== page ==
Study Finds Chronic Pain Patients Used More Opioids For Pain Relief When COVID-19 Cancelled Elective Procedures

PainRelief.com Interview with:

Dr. Shantha Ganesan MD
 Pain Medicine Specialist
Kings County Hospital Center

David Kim, MD, PGY-2
SUNY Downstate Department of Anesthesiology 

PainRelief.com:  What is the background for this study?  What are the main findings?

Response: The opioid epidemic is a serious national crisis that has detrimental impacts on both public health, and social and economic welfare. Therefore, any efforts to combat the opioid epidemic, including minimizing or weaning opioid prescriptions, and using other modes of analgesia when possible are undeniably necessary in this day and age. With the onset of Covid-19 pandemic, healthcare providers abruptly changed their care delivery. In-person clinic visits were changed to telemedicine, and elective cases were cancelled.

Due to a growing concern that chronic pain patients may have limited resources from this unprecedented time of social and economic shutdown, organizations such as American Medical Association and Drug Enforcement Administration have supported implementing measures to ensure these patients achieve adequate pain control by increasing access to pain medications, but at the cost of reducing barriers and restrictions to controlled substances. Given the cancellation of elective interventional pain management procedures and relaxed regulations on controlled substances during the Covid-19 pandemic, it is reasonable to suspect a dramatic increase in opioid prescription during this time.

PainRelief.com:  What is the purpose of this study?

Response: Our study focused on the change in opioid consumption in chronic pain patients who were unable to undergo their interventional pain procedure during the Covid-19 pandemic. The interventional pain procedures included in this study are lumbar epidural steroid injection, sacroiliac joint injection, and intra-articular facet joint injection. By demonstrating whether or not there has been a significant increase in opioid consumption in this patient population, we can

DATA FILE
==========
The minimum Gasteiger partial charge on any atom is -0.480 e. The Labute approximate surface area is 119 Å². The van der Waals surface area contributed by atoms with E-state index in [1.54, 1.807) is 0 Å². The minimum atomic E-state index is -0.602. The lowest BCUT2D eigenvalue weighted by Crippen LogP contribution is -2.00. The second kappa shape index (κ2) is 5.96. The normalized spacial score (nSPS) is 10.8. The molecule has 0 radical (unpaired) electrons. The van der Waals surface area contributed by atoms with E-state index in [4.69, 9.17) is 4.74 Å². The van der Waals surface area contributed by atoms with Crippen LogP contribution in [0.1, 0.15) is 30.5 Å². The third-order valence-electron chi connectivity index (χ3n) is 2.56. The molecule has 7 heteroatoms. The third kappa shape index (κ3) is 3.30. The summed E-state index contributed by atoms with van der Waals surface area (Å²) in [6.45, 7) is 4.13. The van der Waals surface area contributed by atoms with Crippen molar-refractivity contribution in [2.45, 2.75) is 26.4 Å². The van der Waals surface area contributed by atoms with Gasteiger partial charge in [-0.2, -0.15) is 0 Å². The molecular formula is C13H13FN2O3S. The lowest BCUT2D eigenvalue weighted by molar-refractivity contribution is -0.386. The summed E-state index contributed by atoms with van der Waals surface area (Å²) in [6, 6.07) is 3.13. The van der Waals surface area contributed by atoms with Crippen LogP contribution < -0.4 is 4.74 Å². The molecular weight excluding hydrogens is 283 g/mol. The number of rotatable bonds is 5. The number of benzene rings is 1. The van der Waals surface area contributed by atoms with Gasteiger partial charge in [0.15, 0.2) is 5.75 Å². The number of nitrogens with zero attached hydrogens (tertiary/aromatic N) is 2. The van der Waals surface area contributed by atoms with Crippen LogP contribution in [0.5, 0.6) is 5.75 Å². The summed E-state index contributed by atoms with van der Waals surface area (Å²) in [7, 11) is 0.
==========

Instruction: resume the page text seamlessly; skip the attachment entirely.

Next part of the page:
justify the efficacy and necessity of these procedures. A significant increase can also support the importance of creating protocols that allow for elective interventional pain procedures to continue during the next pandemic.

PainRelief.com: What are the main findings?

Response: The mean change in opioid consumption (MME/day) in all subjects showed a statistically significant increase. Subjects who received the same procedure in the past, on average, had a larger change in opioid consumption compared to those who were new to their scheduled procedure.

PainRelief.com: What should readers take away from your report?

Response: With the cancellation of elective interventional pain procedures due to the Covid-19 pandemic, there was a statistically significant increase in opioid consumption in chronic pain patients. The decision to cancel elective procedures may have been premature and possibly have contributed to a drastic worsening of the opioid epidemic. This may justify the need for a protocol that allows for elective interventional pain procedures to continue in a future pandemic.

PainRelief.com: What recommendations do you have for future research as a result of this work?

Response: One of the goals of our study was to determine the mean change in opioid consumption stratified by scheduled procedure. This may help determine the efficacy of certain procedures. However, due to the small sample size of the study, no statistically significant results were obtained. An ongoing study involving a larger sample size may help address this. Now that elective procedures have resumed, it would be interesting to conduct a prospective study determining the change in opioid consumption for these patients before and after receiving their scheduled interventional pain procedure.

Citation: PainWeek 2020 abstract

The Effect of Covid-19 on the Opioid Epidemic: A retrospective review investigating the changes in opioid consumption in chronic pain patients unable to undergo their interventional pain procedure during the Covid-19 pandemic

David Kim1,2, Seth White1,2, Nelson Nwannunu1,2, Shantha Ganesan2

1State University of New York Downstate Medical Center, Brooklyn, NY, USA. 2NYC Health + Hospitals/Kings County Hospital Center, Brooklyn, NY, USA

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